I’m surprised to see the aphorism that competition in the NHS saves lives still being trotted out as if it is some kind of truism – most recently by John Rentoul this weekend. So let’s be clear what the LSE research actually shows us.
For the claims around competition saving lives, in my reading of the work, the following line of argument has to be true.
- Choice of provider was introduced by Labour in 2006.
- Therefore competition was introduced at the same date.
- Take a measure of competition which does not correlate to how urban an area is.
- Take a measure of mortality in an area which is not, itself subject to choice (AMI – heart attacks)
- Look to see if the measure of competition which does not correlate to how urban an area is correlates to the measure or mortality in an area, which is not, in itself, subject to choice (still with me?)
- If yes, with a range of econometric controls, say competition saves lives.
Now given all this, do you think these claims are credible?
First does choice=competition, when only half of people surveyed by various bodies say they were even offered it, and only a tiny proportion actually used any kind of information sources when making it (have a look at http://www.lancet.com/journals/lancet/article/PIIS0140-6736(11)61553-5/fulltext). In other words, even though only half of people being offered a choice remember it, and only a tiny proportion could actually have made an informed choice, that counts as competition.
Second, the measure of competition used in the study does not correlate to how urban an area is. In other words, competition is not restricted to cities (as we might intuitively expect, given that’s where most providers are), but is a measure wider than that. It’s a measure of competition which doesn’t seem to be related to how dense provision is. Does that really make any kind of sense to you?
Third, the measure of mortality is not itself, based on an area of clinical work where patients can make a choice. The authors have done this on purpose – their claim is that the effects of choice (and so competition) are so profound that they even affect areas where no choice is itself in place. Now that’s a pretty extraordinary claim – for 60 years we’ve been trying to reform the NHS, but simply introducing choice (which, remember, patients can’t remember being offered and only a tiny proportion made in any informed way) led to clinical areas which aren’t even being affected by choice improving! That’s pretty extraordinary. You’d expect some explanation of how this happened being given, but it seems, it’s simply down to the magic of choice.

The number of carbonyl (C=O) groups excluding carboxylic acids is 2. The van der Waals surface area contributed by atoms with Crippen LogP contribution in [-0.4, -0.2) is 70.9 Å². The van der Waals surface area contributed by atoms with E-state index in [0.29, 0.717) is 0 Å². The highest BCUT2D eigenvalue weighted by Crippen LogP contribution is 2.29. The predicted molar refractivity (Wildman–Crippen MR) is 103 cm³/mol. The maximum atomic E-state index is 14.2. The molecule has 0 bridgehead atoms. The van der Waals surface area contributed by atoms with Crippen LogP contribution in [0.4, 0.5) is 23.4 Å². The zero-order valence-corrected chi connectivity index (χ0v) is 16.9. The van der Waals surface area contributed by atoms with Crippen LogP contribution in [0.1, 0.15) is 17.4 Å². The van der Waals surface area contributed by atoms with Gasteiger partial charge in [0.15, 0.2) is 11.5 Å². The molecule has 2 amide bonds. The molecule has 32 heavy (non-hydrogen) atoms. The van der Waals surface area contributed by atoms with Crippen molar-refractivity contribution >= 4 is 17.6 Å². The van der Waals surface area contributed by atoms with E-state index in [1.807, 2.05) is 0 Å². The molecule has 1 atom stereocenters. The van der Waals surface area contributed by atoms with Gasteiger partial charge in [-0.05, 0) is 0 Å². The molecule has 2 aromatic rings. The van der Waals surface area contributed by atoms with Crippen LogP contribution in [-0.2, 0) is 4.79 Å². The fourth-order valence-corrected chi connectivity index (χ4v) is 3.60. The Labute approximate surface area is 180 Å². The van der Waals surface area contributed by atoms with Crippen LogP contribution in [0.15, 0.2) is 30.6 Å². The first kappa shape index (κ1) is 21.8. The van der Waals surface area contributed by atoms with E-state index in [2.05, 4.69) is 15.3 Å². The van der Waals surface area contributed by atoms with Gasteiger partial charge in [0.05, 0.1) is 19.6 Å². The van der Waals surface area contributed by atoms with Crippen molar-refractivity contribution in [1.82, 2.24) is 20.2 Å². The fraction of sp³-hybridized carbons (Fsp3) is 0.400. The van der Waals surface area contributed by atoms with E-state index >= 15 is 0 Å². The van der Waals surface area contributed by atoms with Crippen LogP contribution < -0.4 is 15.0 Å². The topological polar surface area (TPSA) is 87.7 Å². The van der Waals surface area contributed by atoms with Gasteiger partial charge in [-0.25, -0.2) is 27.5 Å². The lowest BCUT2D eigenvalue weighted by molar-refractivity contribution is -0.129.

Fourth, you run regressions of your measure of competition (which isn’t about how urban an area is) against your measure of mortality (which isn’t affected by choice), and you get a positive result.
Finally, you proclaim that competition saves lives. You are listened to because people don’t understand your paper as it is mostly made up of mathematical symbols, and uses methods from quantitative economics. And economists have SUCH a good record of conducting great research in their own area (financial crisis anyone?) that they are now applying their methods to areas like healthcare as well.
You may have picked up from the above that I’m rather cross about this. We need informed and careful debate about the future of the NHS. This kind of work really, really, doesn’t help.